by Jacfar Jimcale

The World Bank (WB) is launching the Somali Electricity recovery Project (SERP) which will cost 150M USD and its worth mentioning that the money is not coming from WB account. It comes from Multi-partner Fund (MPF) account which is managed by the WB. Countries like EU, Japan and UAE have pledged to support Somalia and paid this 150M.

In 2013 during the creation of the economic recovery plan (ERP), the notion of upgrading the electrical infrastructure was proposed. The WB appears to be nearly ten years behind in the country’s rebuilding efforts. As of 2015, practically all significant urban areas had 11 KV distribution systems invested by the private sector.

Clearly, 150M will not build a national grid and that is why the project has other components in small print. One of these components is to facilitate interconnection between Electricity Service Providers (ESP) within Mogadishu, for example, and within neighbouring cities. However, I would like to remind the WB that they could not interconnect the communication companies, which only requires software code, despite spending over 8M USD. The physical interconnection between competing ESP’s will definitely pose more challenge than the communication companies.

But why do we need to interconnect the ESP’s in the first place? What is the point? And why do we need centralised national grid?  I mean I understood the need for interconnecting different mobile companies in Somalia which means I don’t have to carry two sets of mobile phones to call my friends, but why ESP’s? If the answer is reducing costs or paving the way for National grid, we are all missing the point.

There will be no cost reduction, even if the ESP’s agree and the development of National grid in Somalia is uneconomical at best. Somalia has fast territory, geographically stretched and loosely populated. Decentralised local mini-grids combined with Solar PV generation is the only way forward for national electrification. The only interconnection needed in Somalia is regional interconnection with the Ethiopian grid but the WB thinks that Somalia is not ready for regional interconnection without national grid. How about the border cities such as Beledweyn? Beledweyn has 11 KV local grid and is 50KM away from the Ethiopian grid.

1.    The completed SEAP

In 2014, WB commissioned the ‘electricity Master Plan for Somalia’. This rather abstract document costed one million US dollars. In the following year, a 5.5 million Somali electricity access project (SEAP) was launched. Let’s have a look at this project’s components and how much has been achieved. Table 1 below shows the Project components, whether they have been completed, and its impact.

Table 1: Project components and impact.

Let us examine the components one by one:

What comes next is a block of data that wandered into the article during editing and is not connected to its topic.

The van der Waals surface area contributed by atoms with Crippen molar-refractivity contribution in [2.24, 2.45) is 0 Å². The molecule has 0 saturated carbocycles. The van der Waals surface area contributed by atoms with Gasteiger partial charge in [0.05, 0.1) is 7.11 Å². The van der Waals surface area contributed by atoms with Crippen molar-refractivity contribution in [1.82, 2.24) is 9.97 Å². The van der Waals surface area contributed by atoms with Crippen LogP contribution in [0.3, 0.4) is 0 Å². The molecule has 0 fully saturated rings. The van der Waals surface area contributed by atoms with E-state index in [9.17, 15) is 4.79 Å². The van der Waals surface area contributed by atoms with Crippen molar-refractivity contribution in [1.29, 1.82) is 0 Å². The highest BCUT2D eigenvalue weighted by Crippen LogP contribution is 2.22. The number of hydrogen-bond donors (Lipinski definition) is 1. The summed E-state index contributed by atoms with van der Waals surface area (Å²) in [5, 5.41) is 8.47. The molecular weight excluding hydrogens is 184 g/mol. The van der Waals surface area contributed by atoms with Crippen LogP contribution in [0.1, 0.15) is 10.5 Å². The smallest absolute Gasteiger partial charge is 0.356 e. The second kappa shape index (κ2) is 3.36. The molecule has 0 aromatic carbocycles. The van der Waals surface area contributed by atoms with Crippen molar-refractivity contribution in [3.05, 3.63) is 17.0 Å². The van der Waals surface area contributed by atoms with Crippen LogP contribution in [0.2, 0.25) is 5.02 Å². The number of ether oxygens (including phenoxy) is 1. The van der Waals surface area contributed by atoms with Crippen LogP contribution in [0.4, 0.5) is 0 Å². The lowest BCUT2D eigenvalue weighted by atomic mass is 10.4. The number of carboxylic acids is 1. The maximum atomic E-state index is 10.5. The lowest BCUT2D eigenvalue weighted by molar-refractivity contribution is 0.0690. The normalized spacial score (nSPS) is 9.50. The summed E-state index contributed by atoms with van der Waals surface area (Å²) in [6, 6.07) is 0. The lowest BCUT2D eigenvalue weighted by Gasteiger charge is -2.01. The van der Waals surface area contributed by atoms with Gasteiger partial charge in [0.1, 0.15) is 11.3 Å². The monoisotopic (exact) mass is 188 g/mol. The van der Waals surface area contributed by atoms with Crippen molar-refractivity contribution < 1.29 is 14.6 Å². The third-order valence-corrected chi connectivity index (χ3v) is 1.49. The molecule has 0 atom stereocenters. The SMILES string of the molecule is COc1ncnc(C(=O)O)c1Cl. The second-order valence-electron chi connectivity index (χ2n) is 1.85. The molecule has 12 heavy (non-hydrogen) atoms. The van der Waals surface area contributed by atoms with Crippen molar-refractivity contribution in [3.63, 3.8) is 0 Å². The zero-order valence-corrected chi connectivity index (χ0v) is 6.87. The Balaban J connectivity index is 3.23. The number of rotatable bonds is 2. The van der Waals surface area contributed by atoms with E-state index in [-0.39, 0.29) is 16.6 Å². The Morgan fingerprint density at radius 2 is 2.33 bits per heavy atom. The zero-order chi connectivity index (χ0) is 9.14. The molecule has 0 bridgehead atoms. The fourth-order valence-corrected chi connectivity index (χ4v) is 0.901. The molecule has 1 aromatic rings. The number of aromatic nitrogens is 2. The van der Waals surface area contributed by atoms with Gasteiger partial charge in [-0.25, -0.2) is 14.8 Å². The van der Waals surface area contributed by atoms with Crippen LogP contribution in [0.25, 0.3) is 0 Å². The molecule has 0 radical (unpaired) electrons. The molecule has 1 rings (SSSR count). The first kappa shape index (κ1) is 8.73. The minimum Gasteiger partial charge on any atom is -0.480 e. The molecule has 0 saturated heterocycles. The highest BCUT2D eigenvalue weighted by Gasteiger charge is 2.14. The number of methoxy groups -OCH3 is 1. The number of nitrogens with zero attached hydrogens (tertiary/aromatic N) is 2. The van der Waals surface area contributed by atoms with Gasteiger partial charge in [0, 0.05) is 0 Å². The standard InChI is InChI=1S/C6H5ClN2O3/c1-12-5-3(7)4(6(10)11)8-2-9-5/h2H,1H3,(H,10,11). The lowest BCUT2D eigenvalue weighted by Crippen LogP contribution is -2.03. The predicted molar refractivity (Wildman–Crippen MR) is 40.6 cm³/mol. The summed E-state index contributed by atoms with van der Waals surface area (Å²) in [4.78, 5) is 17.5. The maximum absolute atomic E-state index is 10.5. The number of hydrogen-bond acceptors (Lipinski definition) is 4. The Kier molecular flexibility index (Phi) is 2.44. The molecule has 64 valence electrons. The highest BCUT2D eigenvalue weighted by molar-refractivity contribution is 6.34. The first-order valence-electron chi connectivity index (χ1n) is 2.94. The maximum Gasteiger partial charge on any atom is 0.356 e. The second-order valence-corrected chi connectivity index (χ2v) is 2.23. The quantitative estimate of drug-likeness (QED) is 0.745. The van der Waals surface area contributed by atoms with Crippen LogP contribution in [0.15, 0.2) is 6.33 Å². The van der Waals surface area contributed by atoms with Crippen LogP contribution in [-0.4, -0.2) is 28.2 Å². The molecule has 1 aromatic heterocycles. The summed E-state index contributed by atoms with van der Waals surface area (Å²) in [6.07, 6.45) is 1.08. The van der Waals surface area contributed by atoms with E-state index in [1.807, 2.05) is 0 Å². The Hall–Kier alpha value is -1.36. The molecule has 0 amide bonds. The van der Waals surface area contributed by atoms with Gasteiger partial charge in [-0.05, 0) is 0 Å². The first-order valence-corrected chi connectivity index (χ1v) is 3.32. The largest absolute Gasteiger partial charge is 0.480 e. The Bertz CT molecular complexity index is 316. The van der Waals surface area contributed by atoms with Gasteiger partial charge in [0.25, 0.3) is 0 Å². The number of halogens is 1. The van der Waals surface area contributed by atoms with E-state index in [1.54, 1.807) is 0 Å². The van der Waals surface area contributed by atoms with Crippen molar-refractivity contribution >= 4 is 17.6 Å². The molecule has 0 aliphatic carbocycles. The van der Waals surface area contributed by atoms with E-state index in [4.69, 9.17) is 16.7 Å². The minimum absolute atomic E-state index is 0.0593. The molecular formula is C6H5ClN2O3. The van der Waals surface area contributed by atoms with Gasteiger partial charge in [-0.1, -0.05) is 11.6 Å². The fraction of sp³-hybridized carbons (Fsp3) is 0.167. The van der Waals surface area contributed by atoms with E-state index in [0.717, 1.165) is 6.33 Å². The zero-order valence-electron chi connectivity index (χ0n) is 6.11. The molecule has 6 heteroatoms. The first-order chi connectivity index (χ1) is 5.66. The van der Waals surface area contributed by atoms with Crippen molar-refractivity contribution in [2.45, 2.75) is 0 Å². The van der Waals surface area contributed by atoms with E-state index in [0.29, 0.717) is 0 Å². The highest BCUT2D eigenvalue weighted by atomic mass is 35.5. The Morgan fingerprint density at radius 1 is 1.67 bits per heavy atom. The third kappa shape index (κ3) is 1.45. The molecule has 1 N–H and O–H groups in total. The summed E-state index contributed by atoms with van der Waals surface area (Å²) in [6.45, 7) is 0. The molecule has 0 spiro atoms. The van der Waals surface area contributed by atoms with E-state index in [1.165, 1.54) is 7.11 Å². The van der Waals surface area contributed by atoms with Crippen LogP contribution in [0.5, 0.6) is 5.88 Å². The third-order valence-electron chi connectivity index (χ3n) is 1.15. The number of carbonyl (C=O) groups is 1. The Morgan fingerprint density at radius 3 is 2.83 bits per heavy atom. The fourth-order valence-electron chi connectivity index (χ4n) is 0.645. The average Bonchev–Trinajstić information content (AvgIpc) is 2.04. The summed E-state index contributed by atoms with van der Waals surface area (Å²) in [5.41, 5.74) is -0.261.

a.    Component 1 (US$ 3M): Electrification of households and small businesses through standalone solar home systems.

It was clear to any energy expert and/or practitioner with cultural knowledge of Somalia, that electrifying the nation with pico-solar will be waste of time and resources. The average number of households in Somalia is six and culturally boys and girls don’t share rooms which means even the poor village people will have more than two rooms requiring more lighting areas. But the WB decided to supply 10W Pico-Solar to 300,000 households in Somalia and called “Electrification of households and businesses”. What would you do with 10W? I did advise the WB about the pico-solar application in Somalia during ERP development in 2013.

Less than 10% of the pico-solar distributed are currently in use. In Somalia, more than 90% of adults have a mobile phone with a lighting function. These phones called ‘Niicle’ in Somalia costs £10 and while WB solar latrine from the WB costs £20 without the ability to call your mother. Which one of the two would you keep?

b.    Component 2 (US$ 1M): Analytical work for enabling electrification through solar-powered/hybrid mini-grids;

a)    Detailed geospatial mapping;
b)    Review of property rights and land issues;
c)    Pre-feasibility studies for hybridization;
d)    Pre-feasibility studies for greenfield (new) sites;
e)    Developing structuring options for the financing, operation, and ownership of new mini-grids;
f)    Defining legal, institutional and financing arrangements for developing mini-grids.

In component 2, it’s about writing reports and as far as I know only two have been completed (a and f) by an international company based in Afghanistan.

c.    Component 3 (US$1.5M): Technical Assistance, Capacity Building and Project Management – not even initiated. No such activities have been undertaken unless this too was analytical. If the WB wrote reports on TA, capacity building and project management on Somalia, I have not seen them.

2.    Proposed SERP Project

Which component of the proposed SERP will fail?

  1. Recommendations

    a.    Recommendation for the WB

    •    Make a U-turn on this project and go back to the Basics. A country owned and country let projects that are aligned with the priorities.
    •    Turn your rather powerful energy coordination office into Somalia Electricity Agency and work with the Ministry of energy.
    •    Increase the energy generation with sizable renewable energy sources.

    b.    Recommendations for the Government

    •    Take the lead and align the donor partners projects to national priorities

    c.    Recommendations for the ESP’s

    •    Forget about donor assistance and electrify the nation by investing in steam turbines as the country needs the energy to develop.

    d.    Recommendations for me

    •    Ignore Somalia and its energy sector and go back to London, UK.

    It is obvious that neither the intended targets nor myself will even consider any of the aforementioned recommendations. I believe that business as usual will proceed.

  2. Jacfar Jimcale
    Energy Expert
    Mogadishu, Somalia